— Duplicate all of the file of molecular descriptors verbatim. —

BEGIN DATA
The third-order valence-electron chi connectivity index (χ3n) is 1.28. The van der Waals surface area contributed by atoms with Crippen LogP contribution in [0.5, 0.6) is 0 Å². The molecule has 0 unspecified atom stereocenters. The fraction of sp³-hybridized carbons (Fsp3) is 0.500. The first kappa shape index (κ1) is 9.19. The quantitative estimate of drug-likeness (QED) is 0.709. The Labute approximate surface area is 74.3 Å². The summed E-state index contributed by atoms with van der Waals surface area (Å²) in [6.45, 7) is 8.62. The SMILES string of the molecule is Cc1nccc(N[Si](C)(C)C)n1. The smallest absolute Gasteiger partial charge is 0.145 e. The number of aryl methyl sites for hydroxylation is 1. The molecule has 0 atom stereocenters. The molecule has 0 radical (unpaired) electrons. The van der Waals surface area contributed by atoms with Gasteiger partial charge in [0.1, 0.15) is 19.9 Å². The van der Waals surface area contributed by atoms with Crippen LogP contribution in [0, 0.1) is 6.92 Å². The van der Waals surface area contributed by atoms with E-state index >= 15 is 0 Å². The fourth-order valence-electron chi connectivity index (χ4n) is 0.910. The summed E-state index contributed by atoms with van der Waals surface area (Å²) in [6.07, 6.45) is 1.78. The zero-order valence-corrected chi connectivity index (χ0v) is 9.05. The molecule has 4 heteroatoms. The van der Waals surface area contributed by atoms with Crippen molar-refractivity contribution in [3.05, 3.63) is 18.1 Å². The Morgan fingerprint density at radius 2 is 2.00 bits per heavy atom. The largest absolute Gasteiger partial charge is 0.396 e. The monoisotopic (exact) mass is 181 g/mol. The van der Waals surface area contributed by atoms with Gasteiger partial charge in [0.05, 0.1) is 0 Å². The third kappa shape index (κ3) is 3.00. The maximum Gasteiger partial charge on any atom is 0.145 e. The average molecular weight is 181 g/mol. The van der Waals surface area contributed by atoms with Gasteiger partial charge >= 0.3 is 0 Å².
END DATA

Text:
The third-order valence-electron chi connectivity index (χ3n) is 1.28. The van der Waals surface area contributed by atoms with Crippen LogP contribution in [0.5, 0.6) is 0 Å². The molecule has 0 unspecified atom stereocenters. The fraction of sp³-hybridized carbons (Fsp3) is 0.500. The first kappa shape index (κ1) is 9.19. The quantitative estimate of drug-likeness (QED) is 0.709. The Labute approximate surface area is 74.3 Å². The summed E-state index contributed by atoms with van der Waals surface area (Å²) in [6.45, 7) is 8.62. The SMILES string of the molecule is Cc1nccc(N[Si](C)(C)C)n1. The smallest absolute Gasteiger partial charge is 0.145 e. The number of aryl methyl sites for hydroxylation is 1. The molecule has 0 atom stereocenters. The molecule has 0 radical (unpaired) electrons. The van der Waals surface area contributed by atoms with Gasteiger partial charge in [0.1, 0.15) is 19.9 Å². The van der Waals surface area contributed by atoms with Crippen LogP contribution in [0, 0.1) is 6.92 Å². The van der Waals surface area contributed by atoms with E-state index >= 15 is 0 Å². The fourth-order valence-electron chi connectivity index (χ4n) is 0.910. The summed E-state index contributed by atoms with van der Waals surface area (Å²) in [6.07, 6.45) is 1.78. The zero-order valence-corrected chi connectivity index (χ0v) is 9.05. The molecule has 4 heteroatoms. The van der Waals surface area contributed by atoms with Crippen molar-refractivity contribution in [3.05, 3.63) is 18.1 Å². The Morgan fingerprint density at radius 2 is 2.00 bits per heavy atom. The largest absolute Gasteiger partial charge is 0.396 e. The monoisotopic (exact) mass is 181 g/mol. The van der Waals surface area contributed by atoms with Gasteiger partial charge in [0.05, 0.1) is 0 Å². The third kappa shape index (κ3) is 3.00. The maximum Gasteiger partial charge on any atom is 0.145 e. The average molecular weight is 181 g/mol. The van der Waals surface area contributed by atoms with Gasteiger partial charge >= 0.3 is 0 Å².